With MySpace and Facebook constantly churning out people with
Now I present to you the 5 things that bug me most about this article:
- "Known for scooters, amphetamines and punch-ups, the Mod sub-culture sprang up in the late Fifties."Yes, the essence of Mod distilled into 3 ingredients and not one of them is style. Or fashion. Or 'attention to detail.' Heck, not even a love of soul music made it into this description or the article itself! Well, Quadrophenia (the movie), you strike again. To an outside observer, this is the legacy you've left behind: a bike, a pill, and a fight.
- "It peaked with startling clashes between Mods and their arch rivals the Rockers – who rode motorbikes, wore leathers and listened to rock 'n' roll. "
Yes, Quadrophenia (the movie), it seems you've helped glamourize thug battles so well that this is what Mods are remembered for by the general public. In fact, the primary focus of this article really seems to revolve around the fun days of handing out black eyes and bloody noses to guys dressed different than you. According to the author of this article, this is the peak of Mod culture. Sigh...
For all the "Mod vs. Rocker" events that still seem to go on these days, thank you. Thank you for keeping the dream alive.
- "On the seafront, everyone looks the same – green parka jackets, smart haircuts and pointy shoes. "
For a sub-culture that stresses the idea of not wanting to be like everyone else, the people involved sure do like to be like everyone else. Let's remember the basics of how this whole Mod thing started: a group of like-minded young guys who strove to dress better and look better than those around them through the power of their own pocket books and their own set of rules. Constantly, they developed new detailing to their outfits to set them apart from everyone else, other Mods included. Fast-forward 40 years and it seems a good number of the originals' ancestors are happy enough with a parka, a smart(?) haircut, and pointy shoes. Progress.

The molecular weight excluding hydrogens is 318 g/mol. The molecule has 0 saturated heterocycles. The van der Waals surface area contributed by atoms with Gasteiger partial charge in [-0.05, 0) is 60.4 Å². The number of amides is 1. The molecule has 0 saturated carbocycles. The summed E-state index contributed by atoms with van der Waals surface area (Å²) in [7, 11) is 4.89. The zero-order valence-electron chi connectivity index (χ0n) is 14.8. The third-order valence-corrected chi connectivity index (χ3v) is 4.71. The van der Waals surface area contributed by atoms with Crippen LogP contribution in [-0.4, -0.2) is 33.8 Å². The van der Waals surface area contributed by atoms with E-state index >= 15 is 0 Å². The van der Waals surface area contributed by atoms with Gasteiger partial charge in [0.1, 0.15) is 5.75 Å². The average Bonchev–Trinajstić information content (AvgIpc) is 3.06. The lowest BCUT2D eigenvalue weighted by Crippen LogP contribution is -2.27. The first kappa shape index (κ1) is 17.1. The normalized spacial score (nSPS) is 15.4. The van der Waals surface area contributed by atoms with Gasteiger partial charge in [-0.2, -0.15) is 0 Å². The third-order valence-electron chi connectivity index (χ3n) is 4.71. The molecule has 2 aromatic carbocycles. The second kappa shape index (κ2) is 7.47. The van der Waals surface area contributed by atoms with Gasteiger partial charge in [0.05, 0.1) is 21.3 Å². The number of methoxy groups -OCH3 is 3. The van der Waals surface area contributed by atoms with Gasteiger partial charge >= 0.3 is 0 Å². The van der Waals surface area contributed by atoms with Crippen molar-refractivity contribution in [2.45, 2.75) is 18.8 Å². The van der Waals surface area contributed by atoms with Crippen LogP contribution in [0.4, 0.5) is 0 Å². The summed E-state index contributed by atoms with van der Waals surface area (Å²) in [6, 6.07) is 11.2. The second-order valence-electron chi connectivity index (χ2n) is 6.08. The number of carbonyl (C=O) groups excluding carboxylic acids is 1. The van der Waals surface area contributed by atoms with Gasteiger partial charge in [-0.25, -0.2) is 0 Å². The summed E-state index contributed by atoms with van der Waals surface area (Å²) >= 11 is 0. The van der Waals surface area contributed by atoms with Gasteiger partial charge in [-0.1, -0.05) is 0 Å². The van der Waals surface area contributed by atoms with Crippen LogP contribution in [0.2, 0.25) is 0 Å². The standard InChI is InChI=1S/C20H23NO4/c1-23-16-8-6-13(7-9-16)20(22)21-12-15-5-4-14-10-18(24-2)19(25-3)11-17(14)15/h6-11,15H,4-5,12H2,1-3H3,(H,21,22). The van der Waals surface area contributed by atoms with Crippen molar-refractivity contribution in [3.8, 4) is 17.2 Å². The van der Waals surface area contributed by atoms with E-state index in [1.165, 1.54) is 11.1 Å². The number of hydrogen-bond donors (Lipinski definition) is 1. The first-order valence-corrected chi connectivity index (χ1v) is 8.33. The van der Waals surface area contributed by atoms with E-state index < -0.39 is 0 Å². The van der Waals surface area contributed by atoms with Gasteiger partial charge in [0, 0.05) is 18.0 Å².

- "And his experience of Mod culture goes way beyond fashion."
Luckily, they've tracked down an 'original' Mod to give us some insight into those days. No, not one of the actual originals who helped create the look over 5 years before the riots took place, but rather someone who was there in the heat of battle. In 1964.
Now, up to this point, this article has defined Mod 'fashion' as green parka jackets, smart haircuts and pointy shoes, along with wearing badges on a jacket. (Come to think of it, this article only mentions fashion around 5 times while anything violence-related is mentioned at least 12 times!) Mod fashion really takes a back seat here.
But this guy, see, he goes beyond that. Yup, he goes beyond fashion straight to the violent side of Mod culture. In fact, this is the stuff he's actually nostalgic for: fighting Rockers at the beach!
- "'I went to all the riots. I remember in Clacton that one of my mates was stabbed in the back and through his hat, too. ... But he was all right in the end – and the guy that did it regretted it. I threw him through the window of a Wimpy.'"
So is this how aging gangsters fondly look back upon their gangbanging youth? Will the gangs that were around when I was growing up come together to celebrate an anniversary release of the 1988 film Colors or 1992's American Me? (Yes, I know there's a whole escalation of violence thing here, but still.) There was just something about this guy waxing poetic about a beating he gave that made me feel a little weird.
Well, I've griped long enough. If you've read the article, what did you take away from it? In the mood to beat someone in a leather jacket up? Is this a proper Mod revival, even?